These scholars may well be right! In the current context, these hard-wired impulses may have helped produce this troubling news report in this morning's Washington Post.

Hard-copy headline included:
Post-ABC poll: Trump's approval rating matches highest of his presidency

President Trump’s approval rating has climbed to match the highest of his presidency
, boosted by majority approval of his economic stewardship even as Americans remain deeply divided on whether the Senate should remove him from office, according to a Washington Post-ABC News poll.

The Post-ABC poll finds 44 percent of Americans approve of Trump’s overall job performance and 51 percent disapprove. While views of Trump remain negative, Trump’s approval rating is significantly improved from his 38 percent mark in late October.

A 56 percent majority approves of Trump’s handling of the economy, up 10 percentage points from September and his strongest rating on his marquee issue since entering office. By contrast, 39 percent approve of Trump’s handling of his impeachment, while 50 percent disapprove.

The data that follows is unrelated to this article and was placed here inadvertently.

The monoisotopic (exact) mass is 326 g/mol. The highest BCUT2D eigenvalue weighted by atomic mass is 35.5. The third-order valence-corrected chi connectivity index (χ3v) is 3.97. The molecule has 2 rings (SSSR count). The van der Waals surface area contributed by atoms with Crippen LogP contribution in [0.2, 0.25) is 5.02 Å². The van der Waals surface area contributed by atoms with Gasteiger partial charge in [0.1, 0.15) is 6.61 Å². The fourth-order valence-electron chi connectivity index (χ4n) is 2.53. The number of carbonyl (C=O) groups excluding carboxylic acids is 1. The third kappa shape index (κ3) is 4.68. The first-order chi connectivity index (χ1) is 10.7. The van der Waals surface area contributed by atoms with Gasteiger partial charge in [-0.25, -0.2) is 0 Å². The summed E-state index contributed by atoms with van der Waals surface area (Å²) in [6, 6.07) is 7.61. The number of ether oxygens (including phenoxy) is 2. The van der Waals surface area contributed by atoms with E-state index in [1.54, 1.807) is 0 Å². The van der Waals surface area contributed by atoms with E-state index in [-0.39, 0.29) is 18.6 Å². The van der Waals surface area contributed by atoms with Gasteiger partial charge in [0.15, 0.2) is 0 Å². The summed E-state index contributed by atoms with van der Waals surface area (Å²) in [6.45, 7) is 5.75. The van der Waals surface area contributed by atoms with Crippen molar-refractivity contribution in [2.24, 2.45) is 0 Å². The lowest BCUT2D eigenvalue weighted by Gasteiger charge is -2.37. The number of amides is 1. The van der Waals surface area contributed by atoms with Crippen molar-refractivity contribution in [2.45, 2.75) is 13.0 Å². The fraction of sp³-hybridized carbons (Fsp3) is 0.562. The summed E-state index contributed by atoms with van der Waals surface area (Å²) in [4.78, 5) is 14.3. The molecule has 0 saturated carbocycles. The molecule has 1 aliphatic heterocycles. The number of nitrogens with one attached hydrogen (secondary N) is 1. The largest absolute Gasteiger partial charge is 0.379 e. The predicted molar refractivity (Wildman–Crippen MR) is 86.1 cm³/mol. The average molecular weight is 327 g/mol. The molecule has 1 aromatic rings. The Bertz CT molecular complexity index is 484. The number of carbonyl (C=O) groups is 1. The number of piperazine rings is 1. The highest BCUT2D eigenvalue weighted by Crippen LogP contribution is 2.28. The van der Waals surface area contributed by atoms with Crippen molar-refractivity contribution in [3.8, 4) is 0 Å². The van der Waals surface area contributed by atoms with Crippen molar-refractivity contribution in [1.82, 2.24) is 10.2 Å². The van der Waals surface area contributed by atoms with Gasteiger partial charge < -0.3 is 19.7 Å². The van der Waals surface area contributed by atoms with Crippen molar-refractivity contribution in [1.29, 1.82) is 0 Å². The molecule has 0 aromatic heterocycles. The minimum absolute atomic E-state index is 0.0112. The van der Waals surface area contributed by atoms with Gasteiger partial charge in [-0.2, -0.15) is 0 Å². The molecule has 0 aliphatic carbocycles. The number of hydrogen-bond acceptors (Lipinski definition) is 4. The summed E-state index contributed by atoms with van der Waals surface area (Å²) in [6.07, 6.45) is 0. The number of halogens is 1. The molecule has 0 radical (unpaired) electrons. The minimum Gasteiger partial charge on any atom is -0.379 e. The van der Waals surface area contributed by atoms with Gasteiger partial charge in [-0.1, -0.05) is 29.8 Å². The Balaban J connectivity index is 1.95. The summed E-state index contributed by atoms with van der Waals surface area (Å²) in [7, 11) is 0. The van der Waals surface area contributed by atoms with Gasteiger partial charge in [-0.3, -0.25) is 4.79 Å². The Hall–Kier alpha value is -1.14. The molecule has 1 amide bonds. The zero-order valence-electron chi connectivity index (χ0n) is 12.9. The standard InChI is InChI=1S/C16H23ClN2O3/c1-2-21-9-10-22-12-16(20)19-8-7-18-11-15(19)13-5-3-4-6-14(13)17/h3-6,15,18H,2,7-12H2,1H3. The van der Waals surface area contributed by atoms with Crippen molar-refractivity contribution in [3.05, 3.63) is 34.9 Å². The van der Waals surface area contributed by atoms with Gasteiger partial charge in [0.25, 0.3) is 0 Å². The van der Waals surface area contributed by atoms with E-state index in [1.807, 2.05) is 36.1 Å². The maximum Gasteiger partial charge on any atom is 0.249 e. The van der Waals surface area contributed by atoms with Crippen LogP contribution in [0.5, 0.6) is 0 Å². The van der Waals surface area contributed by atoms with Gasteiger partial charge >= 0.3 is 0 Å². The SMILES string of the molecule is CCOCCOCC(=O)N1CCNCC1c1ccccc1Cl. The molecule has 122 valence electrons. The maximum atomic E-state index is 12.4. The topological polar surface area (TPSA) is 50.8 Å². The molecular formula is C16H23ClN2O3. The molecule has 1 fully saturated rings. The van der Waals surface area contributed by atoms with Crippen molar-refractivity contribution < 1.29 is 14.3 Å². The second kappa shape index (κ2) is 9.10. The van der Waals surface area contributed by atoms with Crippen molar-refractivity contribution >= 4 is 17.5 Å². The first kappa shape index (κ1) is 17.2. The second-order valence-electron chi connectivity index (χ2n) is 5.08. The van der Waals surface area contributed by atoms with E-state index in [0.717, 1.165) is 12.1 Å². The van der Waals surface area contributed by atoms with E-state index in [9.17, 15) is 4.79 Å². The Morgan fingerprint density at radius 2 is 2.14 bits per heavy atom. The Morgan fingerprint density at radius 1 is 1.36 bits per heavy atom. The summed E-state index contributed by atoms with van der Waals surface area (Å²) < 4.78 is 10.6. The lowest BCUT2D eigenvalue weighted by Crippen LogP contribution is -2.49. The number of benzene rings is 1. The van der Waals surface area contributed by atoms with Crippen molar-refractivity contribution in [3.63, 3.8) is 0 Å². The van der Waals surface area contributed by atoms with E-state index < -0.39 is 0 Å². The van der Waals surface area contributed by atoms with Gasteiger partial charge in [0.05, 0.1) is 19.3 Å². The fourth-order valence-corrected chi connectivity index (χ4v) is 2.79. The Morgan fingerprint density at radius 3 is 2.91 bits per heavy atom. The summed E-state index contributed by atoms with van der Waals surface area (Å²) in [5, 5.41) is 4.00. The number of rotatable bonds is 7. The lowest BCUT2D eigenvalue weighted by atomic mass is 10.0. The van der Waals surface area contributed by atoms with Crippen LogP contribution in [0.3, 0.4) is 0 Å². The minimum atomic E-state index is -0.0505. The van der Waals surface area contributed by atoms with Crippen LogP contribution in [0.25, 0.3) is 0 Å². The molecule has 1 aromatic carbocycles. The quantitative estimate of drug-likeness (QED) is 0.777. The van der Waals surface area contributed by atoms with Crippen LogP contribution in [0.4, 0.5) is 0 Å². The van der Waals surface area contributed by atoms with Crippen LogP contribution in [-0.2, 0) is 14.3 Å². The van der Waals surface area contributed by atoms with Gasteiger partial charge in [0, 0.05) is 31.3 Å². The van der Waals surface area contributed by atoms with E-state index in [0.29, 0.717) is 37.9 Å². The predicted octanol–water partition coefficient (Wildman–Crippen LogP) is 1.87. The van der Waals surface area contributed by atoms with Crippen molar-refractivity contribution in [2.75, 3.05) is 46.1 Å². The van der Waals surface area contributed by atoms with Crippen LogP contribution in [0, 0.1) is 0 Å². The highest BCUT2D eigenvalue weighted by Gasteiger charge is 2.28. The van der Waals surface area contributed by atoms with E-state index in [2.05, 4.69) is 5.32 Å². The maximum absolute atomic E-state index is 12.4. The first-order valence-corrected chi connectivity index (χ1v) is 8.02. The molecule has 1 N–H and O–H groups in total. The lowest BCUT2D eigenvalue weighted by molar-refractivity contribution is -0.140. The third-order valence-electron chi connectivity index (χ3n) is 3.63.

The findings suggest the country’s strong economy and heightened support from men and independents are helping Trump weather an impeachment trial
in which Democrats have argued Trump abused his presidential powers and obstructed a congressional investigation of his actions. Trump’s 44 percent approval mark is similar to other recent national polls, though other polls have shown Trump’s rating stable or increasing slightly.
How strange! In this one particular poll, the commander's approval rating has "significantly improved" since impeachment started in earnest!

It's true that this is just one poll. None of its numbers can be regarded as "accurate," though that's the way the jugglers and clowns treat every new poll out of Iowa as they kill time and entertain us on cable.